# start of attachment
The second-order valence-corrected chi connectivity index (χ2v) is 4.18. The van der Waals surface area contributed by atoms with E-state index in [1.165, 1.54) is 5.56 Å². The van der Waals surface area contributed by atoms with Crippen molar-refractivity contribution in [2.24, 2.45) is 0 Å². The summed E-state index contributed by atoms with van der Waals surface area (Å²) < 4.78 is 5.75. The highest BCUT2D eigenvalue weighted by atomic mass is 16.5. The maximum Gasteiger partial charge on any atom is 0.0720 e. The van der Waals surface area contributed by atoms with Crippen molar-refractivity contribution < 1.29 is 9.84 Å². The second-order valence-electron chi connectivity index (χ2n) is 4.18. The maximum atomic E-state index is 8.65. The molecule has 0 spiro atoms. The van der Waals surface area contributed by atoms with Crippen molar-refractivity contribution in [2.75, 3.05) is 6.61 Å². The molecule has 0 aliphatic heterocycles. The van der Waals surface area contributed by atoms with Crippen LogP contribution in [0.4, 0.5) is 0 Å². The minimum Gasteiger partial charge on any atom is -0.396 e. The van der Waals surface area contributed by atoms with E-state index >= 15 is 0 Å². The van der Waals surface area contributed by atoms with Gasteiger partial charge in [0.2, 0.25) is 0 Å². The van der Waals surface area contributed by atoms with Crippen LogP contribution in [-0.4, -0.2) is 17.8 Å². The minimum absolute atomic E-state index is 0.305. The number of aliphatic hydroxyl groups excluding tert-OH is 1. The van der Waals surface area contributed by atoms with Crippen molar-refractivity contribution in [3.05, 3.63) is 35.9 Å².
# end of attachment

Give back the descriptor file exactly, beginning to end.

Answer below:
The second-order valence-corrected chi connectivity index (χ2v) is 4.18. The van der Waals surface area contributed by atoms with E-state index in [1.165, 1.54) is 5.56 Å². The van der Waals surface area contributed by atoms with Crippen molar-refractivity contribution in [2.24, 2.45) is 0 Å². The summed E-state index contributed by atoms with van der Waals surface area (Å²) < 4.78 is 5.75. The highest BCUT2D eigenvalue weighted by atomic mass is 16.5. The maximum Gasteiger partial charge on any atom is 0.0720 e. The van der Waals surface area contributed by atoms with Crippen molar-refractivity contribution < 1.29 is 9.84 Å². The second-order valence-electron chi connectivity index (χ2n) is 4.18. The maximum atomic E-state index is 8.65. The molecule has 0 spiro atoms. The van der Waals surface area contributed by atoms with Crippen molar-refractivity contribution in [2.75, 3.05) is 6.61 Å². The molecule has 0 aliphatic heterocycles. The van der Waals surface area contributed by atoms with Crippen LogP contribution in [0.4, 0.5) is 0 Å². The minimum Gasteiger partial charge on any atom is -0.396 e. The van der Waals surface area contributed by atoms with E-state index >= 15 is 0 Å². The van der Waals surface area contributed by atoms with Gasteiger partial charge in [0.2, 0.25) is 0 Å². The van der Waals surface area contributed by atoms with Crippen LogP contribution in [-0.4, -0.2) is 17.8 Å². The minimum absolute atomic E-state index is 0.305. The number of aliphatic hydroxyl groups excluding tert-OH is 1. The van der Waals surface area contributed by atoms with Crippen molar-refractivity contribution in [3.05, 3.63) is 35.9 Å².